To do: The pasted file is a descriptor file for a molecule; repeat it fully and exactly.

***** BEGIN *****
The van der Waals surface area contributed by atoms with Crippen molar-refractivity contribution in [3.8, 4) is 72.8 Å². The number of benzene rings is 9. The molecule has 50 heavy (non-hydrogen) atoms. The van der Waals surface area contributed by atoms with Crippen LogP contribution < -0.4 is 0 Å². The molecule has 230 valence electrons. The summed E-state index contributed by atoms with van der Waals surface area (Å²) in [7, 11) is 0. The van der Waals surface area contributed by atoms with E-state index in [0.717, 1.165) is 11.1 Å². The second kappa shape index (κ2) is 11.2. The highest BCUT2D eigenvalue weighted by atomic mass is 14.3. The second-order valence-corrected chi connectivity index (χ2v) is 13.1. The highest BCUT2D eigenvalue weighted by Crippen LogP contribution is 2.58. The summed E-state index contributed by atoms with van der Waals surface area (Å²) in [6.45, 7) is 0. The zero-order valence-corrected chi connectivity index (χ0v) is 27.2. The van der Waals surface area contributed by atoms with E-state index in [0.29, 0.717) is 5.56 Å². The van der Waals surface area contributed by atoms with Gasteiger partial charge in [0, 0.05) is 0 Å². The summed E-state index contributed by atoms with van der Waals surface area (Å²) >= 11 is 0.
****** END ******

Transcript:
The van der Waals surface area contributed by atoms with Crippen molar-refractivity contribution in [3.8, 4) is 72.8 Å². The number of benzene rings is 9. The molecule has 50 heavy (non-hydrogen) atoms. The van der Waals surface area contributed by atoms with Crippen LogP contribution < -0.4 is 0 Å². The molecule has 230 valence electrons. The summed E-state index contributed by atoms with van der Waals surface area (Å²) in [7, 11) is 0. The van der Waals surface area contributed by atoms with E-state index in [0.717, 1.165) is 11.1 Å². The second kappa shape index (κ2) is 11.2. The highest BCUT2D eigenvalue weighted by atomic mass is 14.3. The second-order valence-corrected chi connectivity index (χ2v) is 13.1. The highest BCUT2D eigenvalue weighted by Crippen LogP contribution is 2.58. The summed E-state index contributed by atoms with van der Waals surface area (Å²) in [6.45, 7) is 0. The zero-order valence-corrected chi connectivity index (χ0v) is 27.2. The van der Waals surface area contributed by atoms with E-state index in [0.29, 0.717) is 5.56 Å². The van der Waals surface area contributed by atoms with Gasteiger partial charge in [0, 0.05) is 0 Å². The summed E-state index contributed by atoms with van der Waals surface area (Å²) >= 11 is 0.